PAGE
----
In the middle of the first century AD, the Pharisees were among those who espoused the notion that God would in some way raise the just to fullness of life. Some seem to have expected this to happen when history attained its final goal and God’s reign would be fully realised. Others were perhaps thinking in terms of the end of the physical universe that we know, though this seems less likely. In either case the dead would experience a delay.  It was as difficult for them as it is for us to think of after death without thinking in temporal terms. The Sadducees rejected the notion of life-after-death since it is not found in the Torah (see Luke 20:27; Acts 23:8).

It was in his discussion with the Sadducees that Jesus affirmed his belief in the resurrection (see Mark 12:24-27). He trusted that after his death God would raise him to life (see Mark 8:31; 9:9; 9:31). It was their experiences of Jesus active presence in their lives after his death that convinced Jesus’ followers that Jesus was right (see Chapter 9).

Into this world came Paul, the Pharisee who had become a follower of Jesus. He came proclaiming that God had already raised Jesus to life and taken him up into glory as the first fruits of those who would believe in him. Sheol could not hold Jesus. Furthermore Jesus would come and gather up his disciples to share his glory:

‘If the Spirit of him who raised Jesus from the dead dwells in you, he who raised Christ from the dead will give life to your mortal bodies also through his Spirit that dwells in you’ (Romans 8:11).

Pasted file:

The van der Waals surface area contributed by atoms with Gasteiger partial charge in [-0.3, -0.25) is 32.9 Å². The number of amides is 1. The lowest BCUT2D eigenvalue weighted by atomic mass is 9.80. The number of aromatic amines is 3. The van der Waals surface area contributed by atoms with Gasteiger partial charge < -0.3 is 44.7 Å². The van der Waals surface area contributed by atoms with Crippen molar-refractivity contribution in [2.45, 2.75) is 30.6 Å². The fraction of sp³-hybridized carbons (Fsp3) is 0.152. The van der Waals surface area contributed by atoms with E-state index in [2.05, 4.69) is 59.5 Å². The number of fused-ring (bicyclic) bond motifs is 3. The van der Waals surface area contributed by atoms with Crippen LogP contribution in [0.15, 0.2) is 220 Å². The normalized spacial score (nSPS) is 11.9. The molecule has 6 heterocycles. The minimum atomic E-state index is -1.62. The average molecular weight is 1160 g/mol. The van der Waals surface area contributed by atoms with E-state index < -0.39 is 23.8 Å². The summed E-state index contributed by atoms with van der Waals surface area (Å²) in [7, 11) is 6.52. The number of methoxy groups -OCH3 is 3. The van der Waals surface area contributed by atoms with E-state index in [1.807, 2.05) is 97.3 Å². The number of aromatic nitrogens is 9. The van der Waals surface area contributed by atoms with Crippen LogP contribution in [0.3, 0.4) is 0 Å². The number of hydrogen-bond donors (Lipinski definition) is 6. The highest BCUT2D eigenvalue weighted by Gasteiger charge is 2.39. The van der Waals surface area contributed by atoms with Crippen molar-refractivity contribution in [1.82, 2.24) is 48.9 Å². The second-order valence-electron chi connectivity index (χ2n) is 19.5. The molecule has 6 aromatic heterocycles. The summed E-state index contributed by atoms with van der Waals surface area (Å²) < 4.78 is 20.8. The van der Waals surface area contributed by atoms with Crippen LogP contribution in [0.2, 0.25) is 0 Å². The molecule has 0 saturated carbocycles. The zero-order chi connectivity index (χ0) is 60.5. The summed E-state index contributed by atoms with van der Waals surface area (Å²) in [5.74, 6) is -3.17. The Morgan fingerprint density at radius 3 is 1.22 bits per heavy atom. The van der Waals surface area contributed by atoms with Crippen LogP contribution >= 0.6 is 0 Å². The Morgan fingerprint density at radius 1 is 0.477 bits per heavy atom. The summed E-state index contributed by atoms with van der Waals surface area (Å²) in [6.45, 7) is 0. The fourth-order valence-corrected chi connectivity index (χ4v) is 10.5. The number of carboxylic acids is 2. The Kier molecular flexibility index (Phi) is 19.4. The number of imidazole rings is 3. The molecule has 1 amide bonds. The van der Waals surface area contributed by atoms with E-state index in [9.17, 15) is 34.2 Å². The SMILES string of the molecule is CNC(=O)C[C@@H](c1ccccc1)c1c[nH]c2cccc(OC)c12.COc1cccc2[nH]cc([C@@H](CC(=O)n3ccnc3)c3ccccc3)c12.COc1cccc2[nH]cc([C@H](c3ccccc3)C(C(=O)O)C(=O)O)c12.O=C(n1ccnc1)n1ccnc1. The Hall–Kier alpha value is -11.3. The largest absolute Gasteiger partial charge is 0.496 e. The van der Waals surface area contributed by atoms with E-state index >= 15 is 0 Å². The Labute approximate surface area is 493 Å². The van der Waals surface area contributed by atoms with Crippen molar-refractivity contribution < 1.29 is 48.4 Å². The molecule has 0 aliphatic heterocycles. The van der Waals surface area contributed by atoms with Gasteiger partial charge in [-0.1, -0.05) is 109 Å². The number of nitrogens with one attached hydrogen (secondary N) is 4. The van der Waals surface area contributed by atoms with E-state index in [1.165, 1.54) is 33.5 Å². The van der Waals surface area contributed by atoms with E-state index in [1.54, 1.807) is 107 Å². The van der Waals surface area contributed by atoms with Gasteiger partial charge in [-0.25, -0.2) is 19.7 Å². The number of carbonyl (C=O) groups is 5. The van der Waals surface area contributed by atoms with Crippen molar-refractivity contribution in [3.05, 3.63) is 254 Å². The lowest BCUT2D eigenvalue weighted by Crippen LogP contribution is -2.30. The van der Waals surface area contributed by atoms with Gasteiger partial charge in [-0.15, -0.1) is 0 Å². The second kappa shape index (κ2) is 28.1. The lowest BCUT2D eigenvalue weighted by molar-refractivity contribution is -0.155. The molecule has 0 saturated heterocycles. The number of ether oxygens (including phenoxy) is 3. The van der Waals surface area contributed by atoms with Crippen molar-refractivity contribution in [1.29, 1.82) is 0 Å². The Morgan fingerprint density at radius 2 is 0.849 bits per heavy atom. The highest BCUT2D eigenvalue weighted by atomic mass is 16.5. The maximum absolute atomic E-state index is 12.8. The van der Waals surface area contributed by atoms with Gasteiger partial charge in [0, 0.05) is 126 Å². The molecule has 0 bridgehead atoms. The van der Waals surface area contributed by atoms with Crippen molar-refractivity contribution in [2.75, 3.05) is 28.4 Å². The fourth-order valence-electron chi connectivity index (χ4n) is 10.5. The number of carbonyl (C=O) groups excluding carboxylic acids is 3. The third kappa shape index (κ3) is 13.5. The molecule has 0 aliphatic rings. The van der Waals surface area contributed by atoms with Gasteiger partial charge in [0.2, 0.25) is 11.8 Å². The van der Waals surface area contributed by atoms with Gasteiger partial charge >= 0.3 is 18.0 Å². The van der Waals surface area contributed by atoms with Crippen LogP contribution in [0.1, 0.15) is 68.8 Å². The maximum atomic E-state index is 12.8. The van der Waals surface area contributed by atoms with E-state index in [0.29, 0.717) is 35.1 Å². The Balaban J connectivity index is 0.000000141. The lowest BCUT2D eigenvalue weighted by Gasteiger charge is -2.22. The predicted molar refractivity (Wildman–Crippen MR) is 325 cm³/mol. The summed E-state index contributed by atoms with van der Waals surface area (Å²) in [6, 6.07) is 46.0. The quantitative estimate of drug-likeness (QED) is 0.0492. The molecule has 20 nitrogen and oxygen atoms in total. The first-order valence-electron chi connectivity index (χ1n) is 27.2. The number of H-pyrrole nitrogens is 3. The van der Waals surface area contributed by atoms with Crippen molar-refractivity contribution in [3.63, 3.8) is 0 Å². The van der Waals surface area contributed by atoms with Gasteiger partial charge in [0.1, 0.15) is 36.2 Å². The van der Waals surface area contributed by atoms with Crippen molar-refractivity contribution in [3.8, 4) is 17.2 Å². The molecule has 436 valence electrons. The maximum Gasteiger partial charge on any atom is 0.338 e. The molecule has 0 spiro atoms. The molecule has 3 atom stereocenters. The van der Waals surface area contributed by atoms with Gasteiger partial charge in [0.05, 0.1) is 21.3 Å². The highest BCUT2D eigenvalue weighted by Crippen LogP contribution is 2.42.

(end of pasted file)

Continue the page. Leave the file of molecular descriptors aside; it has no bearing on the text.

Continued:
‘If Christ is proclaimed as raised from the dead, how can some of you say there is no resurrection of the dead? If there is no resurrection of the dead, then Christ has not been raised; and if Christ has not been raised, then our proclamation has been in vain and your faith has been in vain’ (1Corinthians 15:12-14).

Paul was not thinking in Platonic terms of human beings consisting of a material body given life by a spiritual soul. ‘Body’ for Paul is perhaps best translated by our word ‘person’. Paul thinks of us in Hebrew terms as a living ensouled body, or a living embodied soul. He attempts to give an insight into the nature of the resurrected body:

‘What is sown [the ‘body’ we now experience] is perishable, what is raised [in the resurrection from the dead] is imperishable. It is sown in dishonour, it is raised in glory. It is sown in weakness, it is raised in power.  It is sown an ensouled body, it is raised a spiritual body’ (1Corinthians 15:42-44).

Thinking in Hebrew terms it is perhaps best to state that our whole human reality is taken into life, but transformed in a way that we cannot imagine. As Paul says:

‘No eye has seen, nor ear heard, nor has the human heart conceived, what God has prepared for those who love him’ (1Corinthians 2:9).